London to Lisbon

Last month myself and Ben Vendetta traveled to London for the book launch of “Sunset Trip” which took place at an iconic music store, Rough Trade. It was great to met some members of bands I have always been a fan of, to see old friends, and to see people who came as far away as Newcastle and Birmingham for the event.

I think I packed as much as a could into my days five in London (boy how many co-working spaces do they have in London now, because it was a lot!) and I managed to do east, west, and everything in-between. This was a trip I allowed myself some touristy things; even a trip to Selfridges which was already playing Christmas music in mid October. I hadn’t been to London since 1992 if you can believe it. To me it was always the center of the world over New York City.

While we were planning the trip, we thought we would be going to Tangier after the book event. That didn’t work out for various reasons, so instead we opted for Lisbon. I’m so glad we did.

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Kensington Palace, baby.

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The lifestyle and fashion bloggers in Notting Hill were out in full force, lemme tel ‘ya. It’s so bad now that a lot of the front steps of homes are roped off to prevent girls from posing front all the time. I hear this has become a thing in Palm Springs for homeowners to do as well. A group of girls were posing on the hood of someone’s parked Karmann Ghia and Ben was tempted to yell at them to get off his damn car!

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Ben and Ashley Norris doing a talk and Q&A at Rough Trade East. Get the book here!

Mel Butler came all the way from Middlesbrough to support Ben’s new book!

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Can you believe this is a bowling alley!?

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We did not order champagne but I did have a number of cocktails and the best Beef Wellington of my life at Bob Bob Ricard. Desserts were set on fire, and the ladies room were individual tiny full baths each with its own attendant.

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Behind this door was a private event full of indie rockers that Ben was asked to DJ for. It was great because I got to meet Miki of Lush, and if you had told me 15 year-old self that I’d be in a private basement club in Fitzrovia talking to Miki of Lush about the US midterms and my president being Trump, well… yeah, I’d say you were nuts.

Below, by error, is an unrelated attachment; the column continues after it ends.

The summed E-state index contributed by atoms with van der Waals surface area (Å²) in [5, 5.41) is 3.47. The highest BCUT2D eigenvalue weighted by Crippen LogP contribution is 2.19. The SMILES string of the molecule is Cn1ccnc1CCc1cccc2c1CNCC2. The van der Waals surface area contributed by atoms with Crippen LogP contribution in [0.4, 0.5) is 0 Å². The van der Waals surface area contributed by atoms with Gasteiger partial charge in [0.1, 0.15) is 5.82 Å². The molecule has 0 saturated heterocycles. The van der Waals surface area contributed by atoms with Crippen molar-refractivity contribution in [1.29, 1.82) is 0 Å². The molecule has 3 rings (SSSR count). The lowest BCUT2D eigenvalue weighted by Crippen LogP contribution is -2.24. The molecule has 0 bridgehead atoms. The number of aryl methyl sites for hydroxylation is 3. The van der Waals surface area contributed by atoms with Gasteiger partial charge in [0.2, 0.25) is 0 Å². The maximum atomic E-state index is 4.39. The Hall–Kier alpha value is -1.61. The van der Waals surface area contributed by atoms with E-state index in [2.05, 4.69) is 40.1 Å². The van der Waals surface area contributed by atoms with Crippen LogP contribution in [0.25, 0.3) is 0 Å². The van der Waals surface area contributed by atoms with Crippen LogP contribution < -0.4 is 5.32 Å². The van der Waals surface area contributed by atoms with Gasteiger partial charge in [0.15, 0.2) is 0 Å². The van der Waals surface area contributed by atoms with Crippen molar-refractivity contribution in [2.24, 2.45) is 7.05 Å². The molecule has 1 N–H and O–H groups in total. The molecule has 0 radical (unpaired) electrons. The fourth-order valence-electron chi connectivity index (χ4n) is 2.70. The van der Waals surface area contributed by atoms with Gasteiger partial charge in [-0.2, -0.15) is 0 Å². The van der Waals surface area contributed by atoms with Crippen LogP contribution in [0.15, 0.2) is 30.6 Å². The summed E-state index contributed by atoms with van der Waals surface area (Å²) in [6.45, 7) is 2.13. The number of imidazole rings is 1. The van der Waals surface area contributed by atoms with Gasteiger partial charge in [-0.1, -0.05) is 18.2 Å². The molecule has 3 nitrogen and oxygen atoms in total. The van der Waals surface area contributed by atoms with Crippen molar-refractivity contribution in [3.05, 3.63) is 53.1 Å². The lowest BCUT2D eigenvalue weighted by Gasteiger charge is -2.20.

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Then is was off to Lisbon. We stayed in the Santa Catarina area and it did not suck. So many restaurants and we didn’t get to try them all. We were also down the street from one of the film locations from “Night Train to Lisbon” which happens to be next to the Pharmacy Museum. They had a great outdoor restaurant overlooking the bay.

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The Pena Palace in Sintra. So crowded with tourists even on a Wednesday (more in the video below) so I recommend avoiding it on weekends because wow wow wow. Thankfully I booked a private car and guide who got us tickets ahead of time and was on-call so to speak. He wore an incredible blue suit and it probably looked like we had our own security detail the way he walked us around in Sintra. He also took us to the most western spot in all of Europe and on a scenic drive along the coast. Since 2016 tourism has exploded in Portugal and I can see it being both good and bad. Lisbon will begin building a new airport in 2019, that’s how crazy it is getting. There were a number of hostels and AirBnbs on the street we stayed at. By the way this was my first and last time doing an AirBnb. I won’t go into it, but let’s just say the Ibis hotel saved the night we arrived.

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Lisbon has a number of record shops, but our favorite had to be Groovie Records. Funny enough, the proprietor knew and has done business with some friends of ours. He has a record label as well.

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I highly recommend the Military Museum in Lisbon, My God it was gorgeous and there were maybe only 3 other people in it. Did I mention it is free? I mean look at the ceiling!

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Vices in tile.

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I really wish I’d had more than really what was four days in Lisbon. Ah, hoping for another stop in the future. The cocktails, wine, and coffee were amazing.

Photos, oh-so many photos…

Sunset Trip book party at Rough Trade East.

I’m going to London for the first time since 1992. It was Halloween, the first *legal* rave in London I got to dance at for a bit, on top of visiting various house parties. It was a whirlwind 24 hours and forgot all the purchases I made in Piccadilly in my hotel room. I also left my favorite raincoat on a chair in Heathrow. I still think about that raincoat!

This time I don’t plan on any of that happening (ok maybe a house party here or there) as I have a whole five days to spend while my husband launches his third novel at one of the best record stores in the world!

Rough Trade East on Thursday, Oct 18th 7pm to 9pm. Join us for the official launch of “Sunset Trip” presented by Obliterati Press. Q&A with Ashley Norris, and a DJ set by ‘Mojo’ Mills of Shindig Magazine.

Ben and Ashley will be discussing the demise of the record industry, L.A. bands circa Y2k, Cleveland punk, and writing about music. If you’re a fan of bands like The Brian Jonestown Massacre, Beachwood Sparks, Black Rebel Motorcycle Club, Smallstone, or The Warlocks, you might want to dig it.